The rain hits the lush green canopy overhead. Pat. Pat pat pat pat. As its intensity increases so does the frequency with which droplets break through my leafy roof and splash on my nose.
I take a big lungful of thick, humid air. The breeze can’t break through the forest today to cut the thickness. I can smell and taste the damp, dark dirt and the dead wet leaves decomposing into it, in one breath.
Beads of perspiration form along my hairline. When whey get too big and heavy they roll down my temples, down the bridge of my nose to join the raindrops.
I pick my way over slick grey rock, holding onto willowy tree trunks in case my feet slide out from beneath me. I stop and listen.
The forest is silent but for the pat pat pat of the rain. No red squirrel scolds me. No songbird calls out to another. Not even a mosquito buzzes my ears.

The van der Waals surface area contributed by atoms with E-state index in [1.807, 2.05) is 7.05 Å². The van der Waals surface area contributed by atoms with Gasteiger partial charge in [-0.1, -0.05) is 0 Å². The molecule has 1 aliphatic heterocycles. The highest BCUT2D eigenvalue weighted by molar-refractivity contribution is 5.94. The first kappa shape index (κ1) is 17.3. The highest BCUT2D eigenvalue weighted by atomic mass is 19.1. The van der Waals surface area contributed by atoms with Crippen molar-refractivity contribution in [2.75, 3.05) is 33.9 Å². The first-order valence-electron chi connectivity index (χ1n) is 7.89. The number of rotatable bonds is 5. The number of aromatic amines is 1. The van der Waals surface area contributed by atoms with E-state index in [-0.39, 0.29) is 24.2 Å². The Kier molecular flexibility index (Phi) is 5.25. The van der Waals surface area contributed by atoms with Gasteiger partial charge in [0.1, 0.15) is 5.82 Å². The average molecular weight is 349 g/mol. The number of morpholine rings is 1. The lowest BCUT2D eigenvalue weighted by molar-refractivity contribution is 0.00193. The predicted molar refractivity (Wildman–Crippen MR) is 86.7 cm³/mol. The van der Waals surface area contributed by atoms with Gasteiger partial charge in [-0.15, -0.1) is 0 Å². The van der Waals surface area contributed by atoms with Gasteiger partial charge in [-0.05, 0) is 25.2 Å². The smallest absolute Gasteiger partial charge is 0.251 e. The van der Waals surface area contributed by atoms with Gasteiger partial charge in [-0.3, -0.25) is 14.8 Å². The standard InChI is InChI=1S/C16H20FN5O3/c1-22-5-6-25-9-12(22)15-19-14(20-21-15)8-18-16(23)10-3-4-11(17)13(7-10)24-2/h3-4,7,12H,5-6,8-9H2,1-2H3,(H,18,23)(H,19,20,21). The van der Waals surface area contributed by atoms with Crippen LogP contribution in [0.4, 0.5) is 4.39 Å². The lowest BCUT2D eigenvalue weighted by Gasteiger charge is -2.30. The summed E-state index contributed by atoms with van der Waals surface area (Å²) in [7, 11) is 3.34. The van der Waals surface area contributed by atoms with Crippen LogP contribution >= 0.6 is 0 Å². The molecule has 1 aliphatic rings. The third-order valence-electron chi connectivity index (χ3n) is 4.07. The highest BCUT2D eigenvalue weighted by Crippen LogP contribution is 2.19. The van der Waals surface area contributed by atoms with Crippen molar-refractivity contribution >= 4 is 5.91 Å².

I find a rock to sit on and listen a little longer. I absorb the nothingness. I quiet the ongoing chatter and noise in my head, remnants of an earlier, tense exchange bouncing around like a Ping Pong ball.
I wish I could bottle up the sound of this rain to take back with me to the city when the cacophony of light rail transit and condo construction, blaring car horns, rattling dump trucks, and ceaseless conversations becomes too much.
But I know bottling it up and listening to it in the city isn’t the same. The musky smell of the forest won’t be there. The bright green trembling aspen and white birch canopy won’t be there. The rain drops on my face won’t be there either.
I breathe in the silence, willing every cell in me to remember what it feels like, and continue hiking the trail to camp.